Thursday, October 15, 2009

No, Its Not Your Imagination, the Stink Bugs Are Getting Worse

They have a goofy name, and they make a funny smell when bothered, so it is a bit hard to take them seriously. But believe it or not, stink bugs (also known as brown shield bugs) are becoming a major annoyance in many parts of the northeastern US.

The bugs are not particularly dangerous to humans but like the Asian ladybeetles, they are increasingly taking up residence in people's homes in North America. Once inside, they prove difficult to remove because they defend themselves by releasing a potent and very unpleasant smell. Vacuuming them or smashing them can prove to be quite stinky indeed.

The bugs, which are native to Asia, were first reported in North America in the late 1990s. Many accounts online point to initial infestations in the town of Allentown, PA. No one knows for sure how they got to the US.

But lately lots of my neighbors in Silver Spring are asking if I know anything about them. They are suddenly everywhere. They've been showing up on our car windshields each morning. They meander across our window screens. They slowly creep across the front porch. We are trying to make sure they don’t get inside. I sometimes feel like the volunteers each summer at the Brookside Gardens butterfly exhibit, checking each visitor carefully to see if any bugs have come in on their clothes. Not the most hospitable way to greet a guest, for sure. I’m wondering if we can really fight them off.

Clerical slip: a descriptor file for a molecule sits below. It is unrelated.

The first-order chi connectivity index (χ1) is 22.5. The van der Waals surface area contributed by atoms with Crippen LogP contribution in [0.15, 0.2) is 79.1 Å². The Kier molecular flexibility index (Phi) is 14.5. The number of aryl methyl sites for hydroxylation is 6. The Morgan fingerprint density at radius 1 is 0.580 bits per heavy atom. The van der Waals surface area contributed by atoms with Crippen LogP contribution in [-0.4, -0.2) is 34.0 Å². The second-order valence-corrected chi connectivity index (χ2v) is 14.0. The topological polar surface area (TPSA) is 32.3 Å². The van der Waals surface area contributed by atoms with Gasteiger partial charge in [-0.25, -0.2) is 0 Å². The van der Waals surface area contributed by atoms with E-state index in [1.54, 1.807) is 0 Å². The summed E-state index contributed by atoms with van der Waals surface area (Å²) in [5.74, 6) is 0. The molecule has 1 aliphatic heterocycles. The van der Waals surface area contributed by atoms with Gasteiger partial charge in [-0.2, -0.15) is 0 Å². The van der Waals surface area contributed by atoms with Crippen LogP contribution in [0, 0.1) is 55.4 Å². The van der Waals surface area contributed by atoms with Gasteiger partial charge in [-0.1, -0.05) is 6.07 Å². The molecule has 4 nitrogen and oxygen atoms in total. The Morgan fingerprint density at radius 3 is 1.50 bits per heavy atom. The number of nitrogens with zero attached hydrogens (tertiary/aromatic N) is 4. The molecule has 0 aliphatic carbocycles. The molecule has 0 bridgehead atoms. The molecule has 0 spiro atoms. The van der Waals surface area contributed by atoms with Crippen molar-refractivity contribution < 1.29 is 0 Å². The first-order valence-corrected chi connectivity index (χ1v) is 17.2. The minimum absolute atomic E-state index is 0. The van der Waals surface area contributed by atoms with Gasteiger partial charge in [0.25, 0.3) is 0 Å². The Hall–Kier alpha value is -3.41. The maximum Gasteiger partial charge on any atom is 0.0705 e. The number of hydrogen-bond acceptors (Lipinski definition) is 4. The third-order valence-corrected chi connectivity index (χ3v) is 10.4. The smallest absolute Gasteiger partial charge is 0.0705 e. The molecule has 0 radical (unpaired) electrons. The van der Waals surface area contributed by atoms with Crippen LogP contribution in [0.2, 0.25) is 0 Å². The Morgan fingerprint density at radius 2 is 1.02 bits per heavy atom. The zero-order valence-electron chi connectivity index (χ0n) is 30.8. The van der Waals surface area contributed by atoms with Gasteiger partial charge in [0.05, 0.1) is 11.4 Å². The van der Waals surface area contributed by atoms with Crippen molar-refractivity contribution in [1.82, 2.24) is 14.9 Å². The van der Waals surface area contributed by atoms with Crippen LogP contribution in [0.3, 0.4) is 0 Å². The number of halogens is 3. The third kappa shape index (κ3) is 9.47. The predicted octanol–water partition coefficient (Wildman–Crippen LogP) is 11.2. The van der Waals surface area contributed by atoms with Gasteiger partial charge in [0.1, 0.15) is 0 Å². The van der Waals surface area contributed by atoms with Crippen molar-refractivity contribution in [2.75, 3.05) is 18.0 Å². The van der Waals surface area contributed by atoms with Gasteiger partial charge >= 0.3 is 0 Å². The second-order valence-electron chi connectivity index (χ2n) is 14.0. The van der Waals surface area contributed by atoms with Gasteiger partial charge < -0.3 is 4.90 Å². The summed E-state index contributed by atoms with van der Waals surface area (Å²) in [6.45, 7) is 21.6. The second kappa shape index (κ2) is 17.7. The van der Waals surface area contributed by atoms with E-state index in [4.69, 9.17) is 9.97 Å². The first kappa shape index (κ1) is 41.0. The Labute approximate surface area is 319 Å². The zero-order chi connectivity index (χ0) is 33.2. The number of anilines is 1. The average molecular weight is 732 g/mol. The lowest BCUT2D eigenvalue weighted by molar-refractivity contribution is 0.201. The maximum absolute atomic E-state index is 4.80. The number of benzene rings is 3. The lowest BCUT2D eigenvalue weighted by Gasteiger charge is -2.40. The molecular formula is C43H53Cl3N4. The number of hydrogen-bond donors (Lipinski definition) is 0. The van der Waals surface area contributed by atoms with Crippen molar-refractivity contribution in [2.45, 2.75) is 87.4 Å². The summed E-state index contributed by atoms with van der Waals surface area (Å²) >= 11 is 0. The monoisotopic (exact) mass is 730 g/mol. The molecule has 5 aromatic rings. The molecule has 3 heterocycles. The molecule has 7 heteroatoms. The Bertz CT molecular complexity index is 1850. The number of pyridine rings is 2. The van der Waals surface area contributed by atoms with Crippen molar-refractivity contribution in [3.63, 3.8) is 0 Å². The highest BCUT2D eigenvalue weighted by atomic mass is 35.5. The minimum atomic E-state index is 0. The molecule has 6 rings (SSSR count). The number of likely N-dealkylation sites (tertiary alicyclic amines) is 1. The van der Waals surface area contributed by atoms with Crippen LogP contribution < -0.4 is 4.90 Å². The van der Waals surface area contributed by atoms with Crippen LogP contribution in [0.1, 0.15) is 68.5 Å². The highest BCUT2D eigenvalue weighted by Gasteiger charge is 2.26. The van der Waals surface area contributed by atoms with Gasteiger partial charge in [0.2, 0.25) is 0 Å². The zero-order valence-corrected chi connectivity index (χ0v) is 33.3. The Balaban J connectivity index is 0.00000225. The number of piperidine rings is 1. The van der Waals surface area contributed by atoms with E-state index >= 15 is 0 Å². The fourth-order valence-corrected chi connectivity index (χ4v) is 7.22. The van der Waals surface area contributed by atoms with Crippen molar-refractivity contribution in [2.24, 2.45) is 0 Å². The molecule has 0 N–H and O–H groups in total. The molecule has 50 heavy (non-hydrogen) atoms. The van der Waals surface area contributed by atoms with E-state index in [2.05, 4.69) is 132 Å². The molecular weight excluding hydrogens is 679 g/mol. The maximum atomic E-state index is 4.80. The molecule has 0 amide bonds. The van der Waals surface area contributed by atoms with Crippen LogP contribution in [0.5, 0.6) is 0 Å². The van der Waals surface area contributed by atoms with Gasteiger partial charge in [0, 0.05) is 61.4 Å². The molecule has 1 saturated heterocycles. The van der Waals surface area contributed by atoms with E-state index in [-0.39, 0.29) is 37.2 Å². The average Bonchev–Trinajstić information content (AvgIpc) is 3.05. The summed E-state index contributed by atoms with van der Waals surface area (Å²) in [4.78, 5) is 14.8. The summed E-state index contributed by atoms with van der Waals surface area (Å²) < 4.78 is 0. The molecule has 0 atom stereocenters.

Researchers at the USDA are apparently wondering that, too. One researcher, Jeffry Aldrich, has begun working on traps which could be used to effectively lure them out of people’s homes. Aldrich is an entomologist and expert on stink bugs at the Invasive Insect Biocontrol and Behavior Laboratory in Beltsville, MD. According to press releases put out by the USDA, he’s working on a weapon to fight the bug invaders that will use the insect’s own body chemistry: a pheromone-based trap.

According to an article published by the USDA, Aldrich was “stunned” at the degree of infestation he saw at a private in Maryland last year, particularly in the attic.

Friends of mine who live in rural Pennsylvania at a location not too far from Allentown, PA where the first infestations were noted a few years back have also had surprisingly awful infestations. One friend says the bugs moved into mattresses in the guest room of her old Victorian home, only to emerge when guests came to stay the night. She also kept finding them in sofa cushions and pillows. Ugh!

This week the stink bugs were also “bug of the week” on Mike Raupp's website, and featured in John Kelly’s column in the Washington Post.

(Photo by Stephen Ausmus, used courtesy of the USDA ARS. )

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